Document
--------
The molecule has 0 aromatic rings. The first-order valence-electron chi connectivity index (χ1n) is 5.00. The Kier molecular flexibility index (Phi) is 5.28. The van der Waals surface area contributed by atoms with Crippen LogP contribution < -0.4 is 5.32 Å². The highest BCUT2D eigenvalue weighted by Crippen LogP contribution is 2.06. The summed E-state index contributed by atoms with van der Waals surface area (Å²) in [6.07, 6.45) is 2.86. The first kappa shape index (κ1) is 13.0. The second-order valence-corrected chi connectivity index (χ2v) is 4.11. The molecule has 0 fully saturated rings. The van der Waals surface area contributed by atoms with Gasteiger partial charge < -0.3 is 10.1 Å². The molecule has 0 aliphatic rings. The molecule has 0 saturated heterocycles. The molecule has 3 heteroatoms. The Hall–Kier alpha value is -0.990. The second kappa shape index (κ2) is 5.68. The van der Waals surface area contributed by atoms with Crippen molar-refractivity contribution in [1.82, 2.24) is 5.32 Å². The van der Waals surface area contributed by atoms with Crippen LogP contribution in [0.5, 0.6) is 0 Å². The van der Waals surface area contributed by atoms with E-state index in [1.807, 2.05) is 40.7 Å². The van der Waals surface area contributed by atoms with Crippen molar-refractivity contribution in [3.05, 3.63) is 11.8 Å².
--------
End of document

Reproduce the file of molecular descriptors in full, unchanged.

The molecule has 0 aromatic rings. The first-order valence-electron chi connectivity index (χ1n) is 5.00. The Kier molecular flexibility index (Phi) is 5.28. The van der Waals surface area contributed by atoms with Crippen LogP contribution < -0.4 is 5.32 Å². The highest BCUT2D eigenvalue weighted by Crippen LogP contribution is 2.06. The summed E-state index contributed by atoms with van der Waals surface area (Å²) in [6.07, 6.45) is 2.86. The first kappa shape index (κ1) is 13.0. The second-order valence-corrected chi connectivity index (χ2v) is 4.11. The molecule has 0 fully saturated rings. The van der Waals surface area contributed by atoms with Gasteiger partial charge < -0.3 is 10.1 Å². The molecule has 0 aliphatic rings. The molecule has 0 saturated heterocycles. The molecule has 3 heteroatoms. The Hall–Kier alpha value is -0.990. The second kappa shape index (κ2) is 5.68. The van der Waals surface area contributed by atoms with Crippen molar-refractivity contribution in [1.82, 2.24) is 5.32 Å². The van der Waals surface area contributed by atoms with Crippen LogP contribution in [0.5, 0.6) is 0 Å². The van der Waals surface area contributed by atoms with E-state index in [1.807, 2.05) is 40.7 Å². The van der Waals surface area contributed by atoms with Crippen molar-refractivity contribution in [3.05, 3.63) is 11.8 Å².